Building communities revive underutilised spaces in Bangkok

Revitalise Bangkok's CRE with ‘Building Communities’ strategies, maximising space and enhancing income for ageing assets.

May 21, 2024

The Bangkok commercial real estate market is expected to experience a 'flight-to-quality' trend to new office and retail assets. This shift poses challenges for higher vacancy rates in older buildings, as 40% of the existing Grade A office buildings are at least 30 years or older. Some of these ageing properties are grappling with low occupancy rates of 30-45%. These properties require revitalisation efforts to optimise their space, boost occupancy level and rental income. Revitalisation may also allow owners to potentially leverage on tax incentives such as land and building, or property tax exemptions during a given period.

Figure 1: Ageing office and retail supply in Greater Bangkok compared to the total supply

Source: JLL Thailand Research & Consulting, Q1 2024

Given the scattered ageing assets in Bangkok, one potential solution is to implement a 'building communities' strategy. This strategy is based on attracting like-minded individuals to create new communities by converting vacant spaces into new urban nodes. It’ll allow landlords to utilise space efficiently and benefit from possible land and property tax exemptions, similar to the Bangkok Metropolitan Administration (BMA)’s pocket park model. We believe there are three potential options for revitalisation.

Hawker centres: Given the reputation of Bangkok’s street food culture, introducing hawker centres within ageing buildings could enhance the overall environment of the community. These dedicated areas for street food stalls, particularly around old offices in the CBA such as Silom, Sathon, and Asok, would benefit from tax incentives, such as property tax exemption, offered by the Bangkok Metropolitan Administration (BMA) under a Public-Private Partnership scheme.

In Singapore, many hawker centres operate successfully through a subsidy. The Singaporean government invested in hawker centres, providing grants for stall renovation and new hawker incubation. These investments benefit city dwellers with affordable food, promote better waste management and attract a diverse range of customers, enhancing the experience for current tenants.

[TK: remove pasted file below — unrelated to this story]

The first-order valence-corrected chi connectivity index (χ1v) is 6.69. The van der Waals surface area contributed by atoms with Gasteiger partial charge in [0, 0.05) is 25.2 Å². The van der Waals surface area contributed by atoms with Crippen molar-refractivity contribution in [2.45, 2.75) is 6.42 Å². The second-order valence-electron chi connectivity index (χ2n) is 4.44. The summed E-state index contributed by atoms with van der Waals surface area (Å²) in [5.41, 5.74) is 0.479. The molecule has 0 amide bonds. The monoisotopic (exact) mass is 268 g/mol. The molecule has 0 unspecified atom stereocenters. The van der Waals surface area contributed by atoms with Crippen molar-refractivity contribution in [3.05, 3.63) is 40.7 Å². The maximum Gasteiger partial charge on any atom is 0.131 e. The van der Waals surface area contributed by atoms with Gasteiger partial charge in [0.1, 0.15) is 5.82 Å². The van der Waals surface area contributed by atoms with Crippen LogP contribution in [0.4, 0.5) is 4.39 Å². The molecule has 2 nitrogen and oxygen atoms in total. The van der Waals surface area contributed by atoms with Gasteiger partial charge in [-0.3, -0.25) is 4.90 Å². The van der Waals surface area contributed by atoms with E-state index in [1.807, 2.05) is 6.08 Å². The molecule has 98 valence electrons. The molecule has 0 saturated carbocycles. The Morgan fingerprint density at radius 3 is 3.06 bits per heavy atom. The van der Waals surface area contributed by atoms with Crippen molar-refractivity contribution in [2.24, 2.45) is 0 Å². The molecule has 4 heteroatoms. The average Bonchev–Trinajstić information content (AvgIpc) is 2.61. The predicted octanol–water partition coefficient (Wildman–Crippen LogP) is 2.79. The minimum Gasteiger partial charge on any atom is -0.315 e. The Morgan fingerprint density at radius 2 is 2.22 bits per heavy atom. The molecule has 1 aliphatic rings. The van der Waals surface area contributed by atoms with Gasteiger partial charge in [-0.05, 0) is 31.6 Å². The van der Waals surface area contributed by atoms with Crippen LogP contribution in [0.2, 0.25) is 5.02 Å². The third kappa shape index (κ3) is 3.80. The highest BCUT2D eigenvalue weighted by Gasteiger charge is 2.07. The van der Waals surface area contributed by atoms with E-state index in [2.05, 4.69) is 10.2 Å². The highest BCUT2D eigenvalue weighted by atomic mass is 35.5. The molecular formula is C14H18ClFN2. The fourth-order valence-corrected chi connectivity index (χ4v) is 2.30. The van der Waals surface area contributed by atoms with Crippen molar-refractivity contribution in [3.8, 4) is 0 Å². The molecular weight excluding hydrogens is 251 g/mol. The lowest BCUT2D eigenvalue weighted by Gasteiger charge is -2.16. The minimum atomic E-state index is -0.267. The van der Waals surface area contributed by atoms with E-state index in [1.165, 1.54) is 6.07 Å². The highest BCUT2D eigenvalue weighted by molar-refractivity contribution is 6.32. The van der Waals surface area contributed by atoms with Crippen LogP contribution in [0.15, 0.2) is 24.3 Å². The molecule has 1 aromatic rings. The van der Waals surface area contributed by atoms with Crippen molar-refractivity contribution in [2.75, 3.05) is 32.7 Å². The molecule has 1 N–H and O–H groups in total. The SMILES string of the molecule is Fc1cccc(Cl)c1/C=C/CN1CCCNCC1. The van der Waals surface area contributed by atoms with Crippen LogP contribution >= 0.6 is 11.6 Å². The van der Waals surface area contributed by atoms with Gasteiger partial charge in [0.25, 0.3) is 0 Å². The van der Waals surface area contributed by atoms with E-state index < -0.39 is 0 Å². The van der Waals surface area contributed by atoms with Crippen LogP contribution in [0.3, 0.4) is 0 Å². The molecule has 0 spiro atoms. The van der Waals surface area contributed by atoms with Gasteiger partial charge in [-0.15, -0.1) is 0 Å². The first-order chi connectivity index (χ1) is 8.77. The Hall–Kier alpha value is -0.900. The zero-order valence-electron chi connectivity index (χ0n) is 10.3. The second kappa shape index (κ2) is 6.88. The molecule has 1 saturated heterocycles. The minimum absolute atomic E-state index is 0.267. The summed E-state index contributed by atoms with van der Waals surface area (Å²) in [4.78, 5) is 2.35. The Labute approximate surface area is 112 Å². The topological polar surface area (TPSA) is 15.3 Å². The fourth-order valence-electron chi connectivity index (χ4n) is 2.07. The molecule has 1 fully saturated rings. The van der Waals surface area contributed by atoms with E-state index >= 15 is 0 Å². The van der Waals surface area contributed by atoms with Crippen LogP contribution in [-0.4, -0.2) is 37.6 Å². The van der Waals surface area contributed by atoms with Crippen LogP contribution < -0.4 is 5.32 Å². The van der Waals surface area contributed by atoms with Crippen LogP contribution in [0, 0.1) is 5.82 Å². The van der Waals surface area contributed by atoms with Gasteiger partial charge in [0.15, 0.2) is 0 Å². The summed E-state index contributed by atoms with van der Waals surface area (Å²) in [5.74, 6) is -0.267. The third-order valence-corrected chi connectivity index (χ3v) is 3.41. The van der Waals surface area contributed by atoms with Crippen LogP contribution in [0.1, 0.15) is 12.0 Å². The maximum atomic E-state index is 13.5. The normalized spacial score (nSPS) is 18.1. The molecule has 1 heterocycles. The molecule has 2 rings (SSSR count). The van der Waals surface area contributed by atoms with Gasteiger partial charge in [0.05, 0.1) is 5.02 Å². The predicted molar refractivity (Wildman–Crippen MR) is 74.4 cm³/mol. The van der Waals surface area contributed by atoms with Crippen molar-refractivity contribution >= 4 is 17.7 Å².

Community spaces: While co-working spaces have gained traction in the market, there is still room for ‘life’. Community spaces provide tenants with activities and experiences beyond work. For instance, The Empire Residence at Empire Tower houses a common space for its tenants, and Slowcombo focuses on wellness and mindfulness.

Similarly, Such A Small World at The Corner House Bangkok offers a co-playing café with games, music, and food & beverage services in a 100-year-old building. Dedicated spaces like these help landlords maintain current tenants or attract external demand, generating additional revenue from services such as F&B, entertainment, and different activities.

Indoor sports: Indoor sports have become increasingly popular as people seek activities to enjoy with family and friends after the stay-at-home era. Asoke Sports Club is one example of a sports community, occupying space in a relatively old building with offerings such as pickleball, beach volleyball, spikeball, and minigolf. More notably, pickleball courts generate four times more rent per sqm than tennis courts because of the smaller area requirements.

In summary, revitalising under-utilised and older spaces by building community centres benefit both landlords managing ageing assets as well as city dwellers seeking new activities. By negotiating tax incentives like property tax breaks and securing other benefits for public space provision, the BMA can encourage landlords to utilise their vacant spaces. Landlords can benefit by generating additional income through renting out smaller spaces or charging activity fees, ultimately improving their asset performance.